Marco Island’s wonderful, white bow-shaped shoreline has pulled in individuals looking for heaven for a large number of years. Long before the times of resort lodgings, when the island’s shoreline was encompassed on the east side by mangrove backwoods, the Calusa Indians settled the area and flourished for more than a thousand years.

The Calusa were expert artisans, designing brilliantly painted masks made from mud that regularly looked like the animals that they revere in their culture. A testament to their skill is what is known to be one of the most essential Native American relics ever found, the Key Marco Cat. This mysterious piece of an artifact was revealed during an 1896 archeological undertaking on the island spearheaded by a certain Franklin Hamilton Cushing. This is a six-inch wooden statute that is by all accounts part feline, part human. The hardwood statue survived the ravages of time only because of the fact that it was sealed naturally in a muck that’s virtually air tight, sparing it from the oxidation process.

The Key Marco Cat, now at the possession of the Smithsonian, returned to Marco Island during a traveling exhibit in 2000. Today, the Marco Island Historical Society is holding a highly active fund raising campaign with the goal of building a new museum on the island that will meet the strict Smithsonian standards for storage and display of such a priceless piece of history. The society’s only aim is to return the cat to its original home for permanent display.

Marco Island was settled in 1870 when Captain W. D. “Bill” Collier of Tennessee arrived in his boat. He is not related to Barron Gift Collier, the founder of Collier County though. During this period the island was dominated by the clamming and fishing industries. Captain Bill built The Olde Marco Inn on Palm Street in 1883. The original Inn now serves as a popular restaurant and the registration area for a present-day hotel.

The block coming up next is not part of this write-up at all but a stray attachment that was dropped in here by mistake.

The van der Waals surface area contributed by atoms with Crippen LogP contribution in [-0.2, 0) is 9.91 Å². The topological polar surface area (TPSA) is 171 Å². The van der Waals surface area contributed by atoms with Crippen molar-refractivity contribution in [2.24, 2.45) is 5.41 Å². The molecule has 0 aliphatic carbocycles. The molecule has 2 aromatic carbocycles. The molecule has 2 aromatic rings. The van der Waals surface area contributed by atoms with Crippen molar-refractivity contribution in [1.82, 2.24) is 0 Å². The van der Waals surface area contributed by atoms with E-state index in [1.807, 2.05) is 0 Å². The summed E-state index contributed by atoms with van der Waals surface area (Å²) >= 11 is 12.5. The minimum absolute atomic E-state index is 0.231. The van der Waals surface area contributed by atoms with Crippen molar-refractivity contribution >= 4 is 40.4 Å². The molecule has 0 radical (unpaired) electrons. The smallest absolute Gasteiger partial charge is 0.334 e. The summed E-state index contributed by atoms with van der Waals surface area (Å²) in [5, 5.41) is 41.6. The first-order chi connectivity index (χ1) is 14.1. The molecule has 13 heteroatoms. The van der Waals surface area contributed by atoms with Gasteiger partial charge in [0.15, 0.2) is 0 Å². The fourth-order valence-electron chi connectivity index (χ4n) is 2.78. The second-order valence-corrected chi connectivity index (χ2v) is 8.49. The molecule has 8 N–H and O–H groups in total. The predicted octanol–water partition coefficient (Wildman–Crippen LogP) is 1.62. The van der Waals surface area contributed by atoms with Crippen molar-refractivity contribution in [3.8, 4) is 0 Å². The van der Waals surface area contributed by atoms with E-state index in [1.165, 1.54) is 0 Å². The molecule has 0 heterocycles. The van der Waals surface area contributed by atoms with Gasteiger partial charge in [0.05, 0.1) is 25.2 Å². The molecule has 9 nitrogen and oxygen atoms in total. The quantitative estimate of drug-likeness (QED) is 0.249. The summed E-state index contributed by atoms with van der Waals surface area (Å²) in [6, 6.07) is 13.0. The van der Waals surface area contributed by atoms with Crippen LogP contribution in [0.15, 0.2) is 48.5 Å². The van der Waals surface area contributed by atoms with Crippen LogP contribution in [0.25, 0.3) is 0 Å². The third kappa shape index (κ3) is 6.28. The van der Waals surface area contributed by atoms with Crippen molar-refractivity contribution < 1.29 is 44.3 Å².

The isolated island came more in contact with the rest of United States with the Olde Marco Ferry and a railroad link to the mainland in the 1920s. Back then visitors often traveled from Miami and elsewhere to visit Marco Island’s pleasant and peaceful beach.

Fast forward decades later, Elliott, Robert and Frank Mackle dreamed of creating a “Hawaii of the East” on Marco Island in the 40’s and 50’s. Their Deltona Corporation is largely responsible for creating most of the land on the island for residential areas by converting the now protected mangroves to create canals and thousands of waterfront home sites.

Today Marco Island is both a resort island vacation spot for many travelers coming from different parts of the world and home to many seasonal residents and locals who live here year after year. It’s less than a half-hour from Naples, Florida, with shopping centers, restaurants and a bustling night life. It’s also a 40-minute drive from the Everglades with its many opportunities for hiking, sailing, fishing and museum visits, the island remains a pristine tropical paradise perfect for an island getaway experience within the U.S.

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